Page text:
The relationship of humankind and nature according to Psalm 8

Mngqibisa, Oscar Themba (Stellenbosch : University of Stellenbosch, 2006-03)

Thesis

This dissertation focuses on studying the relationship between humankind and nature in Psalm 8. The study of this relationship was triggered by Psalm 8 which, when closely examined, reveals a relationship suggesting an interrelatedness between humankind and nature. This research investigates the cause, nature, and result of that interrelatedness. The hypothesis that has guided this study has been that humankind and nature form a oneness or holism and partnership, and this oneness or holism and partnership lead to interrelatedness between these two entities. Our appreciation of this can be enhanced by approaching it from a Xhosa perspective. This approach also makes a contribution to Seventh-day Adventist theological reflection. In support of this hypothesis an exegesis of Psalm 8 is presented. Psalm 8 is one of the several Old Testament texts that seem to reflect this oneness and partnership, suggesting the interrelatedness between humankind and nature. In this exegesis a close reading approach was employed. The close reading approach refers to the studying of the language in the text, the style of the writing, the metaphors, and the relation of these to one another [Childs 1983:33, 34]. Xhosa and Seventh-day Adventist perspectives of the relationship between humankind and nature have been considered in this discussion: the Xhosa perspective because of my affiliation to these people, and also because Xhosas maintain that there is oneness or holism between humankind and nature. The Seventh-day Adventist perspective has been incorporated since I am a Seventh-day Adventist and have derived my theology from this tradition. Exegesis of Psalm 8 reveals a oneness or holism and partnership of humankind and nature, and this oneness or holism and partnership of these two entities leads to their interrelatedness. Moreover, this oneness and partnership that leads to the interrelatedness of the two entities is rooted in the creation of Genesis 1 of which Psalm 8 seems to be a development. In this relationship each party (humankind and other created beings) plays a role. Humans play the role of leading and representing the group in such a way that their actions or the results of those actions – good or bad - influence all members of the partnership. On the other hand, the other members of this partnership are there to serve the rest of the body, including humanity. In short, the emphasis on the relationship of Psalm 8 is that humankind and nature are so connected that they can hardly survive without each other. The benefit of this research is two-fold. First, it has provided an alternative perspective into the modern theological debate of the relationship of humankind and nature based on the Old Testament. This alternative is that humankind and nature form oneness or holism. Therefore, rather than separating humankind from nature and focusing the attention on humanity to the exclusion of nature, let the debate recognize this oneness and inseparableness.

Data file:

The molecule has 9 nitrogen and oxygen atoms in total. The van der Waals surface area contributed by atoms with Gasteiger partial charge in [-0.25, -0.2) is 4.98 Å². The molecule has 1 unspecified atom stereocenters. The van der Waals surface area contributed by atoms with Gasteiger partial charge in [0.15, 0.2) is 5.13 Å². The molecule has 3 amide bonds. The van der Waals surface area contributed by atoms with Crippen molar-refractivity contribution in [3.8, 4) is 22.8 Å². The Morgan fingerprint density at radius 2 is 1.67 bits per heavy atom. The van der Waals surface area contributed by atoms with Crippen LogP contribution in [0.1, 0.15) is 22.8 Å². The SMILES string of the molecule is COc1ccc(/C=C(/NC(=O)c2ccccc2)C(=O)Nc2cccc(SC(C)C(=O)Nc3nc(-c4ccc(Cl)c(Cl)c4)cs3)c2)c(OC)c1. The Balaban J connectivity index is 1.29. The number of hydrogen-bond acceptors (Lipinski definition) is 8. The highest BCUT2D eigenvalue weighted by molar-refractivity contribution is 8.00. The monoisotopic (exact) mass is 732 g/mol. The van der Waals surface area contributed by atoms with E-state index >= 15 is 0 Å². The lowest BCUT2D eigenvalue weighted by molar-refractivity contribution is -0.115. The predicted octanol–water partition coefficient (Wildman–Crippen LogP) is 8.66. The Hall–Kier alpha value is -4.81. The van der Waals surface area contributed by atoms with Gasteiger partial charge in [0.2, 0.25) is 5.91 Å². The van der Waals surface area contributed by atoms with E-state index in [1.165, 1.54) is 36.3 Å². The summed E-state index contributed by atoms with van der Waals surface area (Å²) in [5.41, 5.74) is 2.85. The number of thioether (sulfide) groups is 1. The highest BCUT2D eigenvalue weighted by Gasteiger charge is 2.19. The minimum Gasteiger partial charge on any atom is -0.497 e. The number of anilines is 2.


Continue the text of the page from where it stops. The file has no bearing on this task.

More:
Please refer to this item in SUNScholar by using the following persistent URL: http://hdl.handle.net/10019.1/1279
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